“These two boats came hard under the galleass sides, being aground; where we continued a pretty skirmish with our small shot against theirs, they being ensconced within their ship and very high over us, we in our open boats and far under them, having nothing to shroud and cover us; they being 300 soldiers, besides 450 slaves and we not, at the instant, 100 persons, Within one half hour it pleased God, by killing the captain with a musket shot, to give us victory above all hope or expectation; for the soldiers leaped overboard by heaps on the other side and fled with the shore, swimming and wading. Some escaped with being wet; some, and that very many, were drowned. The captain of her was called Don Hugo de Moncada, son to the Viceroy of Valencia. He being slain, and the seeing our English boats under her sides and more of ours coming rowing towards her some with ten and some with eight men in them, for all the smallest shipping were the nearest the shore, put up two handkerchers upon two rapiers, signifying that they desired truce. Hereupon we entered her, with much difficulty, by reason of her height over us, and possessed us of her. For the space of an hour and a half, as I judge, each man seeking his benefit of pillage until the flood came that we might haul her off the ground and bring her away.”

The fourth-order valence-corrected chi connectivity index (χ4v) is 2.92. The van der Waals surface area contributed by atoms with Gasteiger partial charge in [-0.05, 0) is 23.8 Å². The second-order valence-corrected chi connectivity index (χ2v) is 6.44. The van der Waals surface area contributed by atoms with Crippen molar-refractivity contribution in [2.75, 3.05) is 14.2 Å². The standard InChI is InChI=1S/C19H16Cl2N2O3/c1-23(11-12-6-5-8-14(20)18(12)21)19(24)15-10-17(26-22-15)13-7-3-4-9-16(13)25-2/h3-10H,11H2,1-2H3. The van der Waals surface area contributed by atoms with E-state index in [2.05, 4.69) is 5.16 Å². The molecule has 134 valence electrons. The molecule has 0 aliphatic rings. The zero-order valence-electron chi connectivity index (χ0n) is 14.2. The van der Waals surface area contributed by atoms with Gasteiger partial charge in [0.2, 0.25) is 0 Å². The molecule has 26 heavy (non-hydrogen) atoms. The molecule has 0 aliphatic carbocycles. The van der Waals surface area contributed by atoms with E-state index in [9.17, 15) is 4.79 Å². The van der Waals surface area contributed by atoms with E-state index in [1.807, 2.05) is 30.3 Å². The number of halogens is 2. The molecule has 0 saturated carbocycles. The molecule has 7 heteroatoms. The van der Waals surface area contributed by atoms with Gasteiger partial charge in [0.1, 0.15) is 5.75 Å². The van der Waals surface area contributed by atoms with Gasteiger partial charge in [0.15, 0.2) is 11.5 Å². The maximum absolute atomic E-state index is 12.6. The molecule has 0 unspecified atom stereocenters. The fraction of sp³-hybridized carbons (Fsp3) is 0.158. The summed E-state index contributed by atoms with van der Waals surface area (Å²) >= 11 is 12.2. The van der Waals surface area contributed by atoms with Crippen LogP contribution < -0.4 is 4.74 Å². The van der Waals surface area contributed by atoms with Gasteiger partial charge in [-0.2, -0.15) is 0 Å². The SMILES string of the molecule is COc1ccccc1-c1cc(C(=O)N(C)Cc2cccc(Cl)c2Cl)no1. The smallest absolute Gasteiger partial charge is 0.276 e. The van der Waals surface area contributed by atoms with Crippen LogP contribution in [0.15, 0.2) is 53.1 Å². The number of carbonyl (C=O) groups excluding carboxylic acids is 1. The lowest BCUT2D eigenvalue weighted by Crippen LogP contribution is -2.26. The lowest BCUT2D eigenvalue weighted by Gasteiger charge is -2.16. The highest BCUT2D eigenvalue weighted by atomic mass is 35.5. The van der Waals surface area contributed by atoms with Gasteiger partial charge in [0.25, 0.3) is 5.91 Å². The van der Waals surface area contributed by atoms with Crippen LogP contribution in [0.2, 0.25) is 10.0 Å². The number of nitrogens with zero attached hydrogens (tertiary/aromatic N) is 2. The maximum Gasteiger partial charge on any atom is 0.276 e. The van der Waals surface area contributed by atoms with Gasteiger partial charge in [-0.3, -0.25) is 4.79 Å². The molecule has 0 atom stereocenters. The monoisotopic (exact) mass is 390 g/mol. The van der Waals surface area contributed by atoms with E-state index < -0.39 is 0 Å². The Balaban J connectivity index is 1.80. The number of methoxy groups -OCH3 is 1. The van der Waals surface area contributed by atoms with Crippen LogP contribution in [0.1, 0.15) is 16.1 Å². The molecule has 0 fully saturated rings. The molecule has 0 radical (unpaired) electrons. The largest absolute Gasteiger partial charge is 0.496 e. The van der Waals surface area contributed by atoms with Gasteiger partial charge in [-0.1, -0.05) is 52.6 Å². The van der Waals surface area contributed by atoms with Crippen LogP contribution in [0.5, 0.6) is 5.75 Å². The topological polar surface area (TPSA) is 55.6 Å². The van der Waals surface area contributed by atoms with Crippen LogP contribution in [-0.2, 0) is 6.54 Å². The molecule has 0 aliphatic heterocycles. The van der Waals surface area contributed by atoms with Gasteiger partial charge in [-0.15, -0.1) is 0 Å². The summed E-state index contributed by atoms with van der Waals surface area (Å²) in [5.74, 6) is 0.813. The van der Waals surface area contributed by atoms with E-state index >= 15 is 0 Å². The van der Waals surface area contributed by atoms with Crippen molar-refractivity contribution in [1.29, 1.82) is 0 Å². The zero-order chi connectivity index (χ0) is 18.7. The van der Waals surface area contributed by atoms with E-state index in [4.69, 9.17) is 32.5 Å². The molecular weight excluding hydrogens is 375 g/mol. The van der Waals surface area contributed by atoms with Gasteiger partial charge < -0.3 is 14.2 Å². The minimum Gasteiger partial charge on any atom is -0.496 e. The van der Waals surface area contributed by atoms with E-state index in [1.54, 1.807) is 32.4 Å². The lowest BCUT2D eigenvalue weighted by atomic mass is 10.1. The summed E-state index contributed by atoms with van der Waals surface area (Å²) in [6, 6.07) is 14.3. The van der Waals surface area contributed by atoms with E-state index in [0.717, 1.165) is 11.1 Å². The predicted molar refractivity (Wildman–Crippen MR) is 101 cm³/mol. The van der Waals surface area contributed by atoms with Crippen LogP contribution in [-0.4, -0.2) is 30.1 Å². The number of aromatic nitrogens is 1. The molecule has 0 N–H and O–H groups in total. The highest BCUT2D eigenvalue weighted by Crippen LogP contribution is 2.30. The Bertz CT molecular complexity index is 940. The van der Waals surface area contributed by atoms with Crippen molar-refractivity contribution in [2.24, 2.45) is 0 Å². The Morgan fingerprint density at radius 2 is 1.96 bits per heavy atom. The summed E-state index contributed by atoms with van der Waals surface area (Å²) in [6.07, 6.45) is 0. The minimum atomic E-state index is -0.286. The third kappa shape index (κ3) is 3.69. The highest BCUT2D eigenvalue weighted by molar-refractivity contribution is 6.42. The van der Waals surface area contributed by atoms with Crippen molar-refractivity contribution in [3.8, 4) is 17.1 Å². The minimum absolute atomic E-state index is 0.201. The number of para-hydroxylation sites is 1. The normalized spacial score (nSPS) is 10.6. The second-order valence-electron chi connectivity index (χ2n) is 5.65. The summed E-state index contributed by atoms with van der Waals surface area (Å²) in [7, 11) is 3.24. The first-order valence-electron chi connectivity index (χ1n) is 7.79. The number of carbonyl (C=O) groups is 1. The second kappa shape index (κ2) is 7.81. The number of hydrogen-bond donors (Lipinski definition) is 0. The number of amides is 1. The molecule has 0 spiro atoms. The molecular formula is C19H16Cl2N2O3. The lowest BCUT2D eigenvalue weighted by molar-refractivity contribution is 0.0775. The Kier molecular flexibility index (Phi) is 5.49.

It is only fair to point out that not all the witnesses go along with one aspect of Tomson’s version. Tomson states that only his boat and that from the Ark Royal were engaged in the fight with the galleass, and implies that they were still the only boats engaged when the Spaniards surrendered. The other boats were, he says, “coming rowing towards her”. Others stated that they were alongside the San Lorenzo when her crew surrendered. It is likely that the reasons for this was that the men were vying for a share of the loot. At this date only those who took part in the actual capture were entitled to a share of any prize money on offer - it would be some decades before the navy adopted the rule that anyone engaged in the battle would get a share.

An account by a Spanish prisoner has survived, though it is scanty. He say that “The Italian sailors and artillerymen, with some others, were the first to escape and fly to shore. And so many went that not more than 50 men stood by the captain to defend the ship.”  He also gives the detail that Moncado was killed by a musket ball that penetrated his brain through his eye.

Such minor discrepancies apart, the general picture is clear. The capture of the San Lorenzo took over an hour to accomplish, and the subsequent events on board up to two more hours. About 50 Englishmen had been killed or badly wounded, and some 30 Spaniards were casualties as well.

from the book THE SPANISH ARMADA - A CAMPAIGN IN CONTEXT by Rupert Matthews

Saturday, 12 November 2011

Cavalry horses of Alexander the Great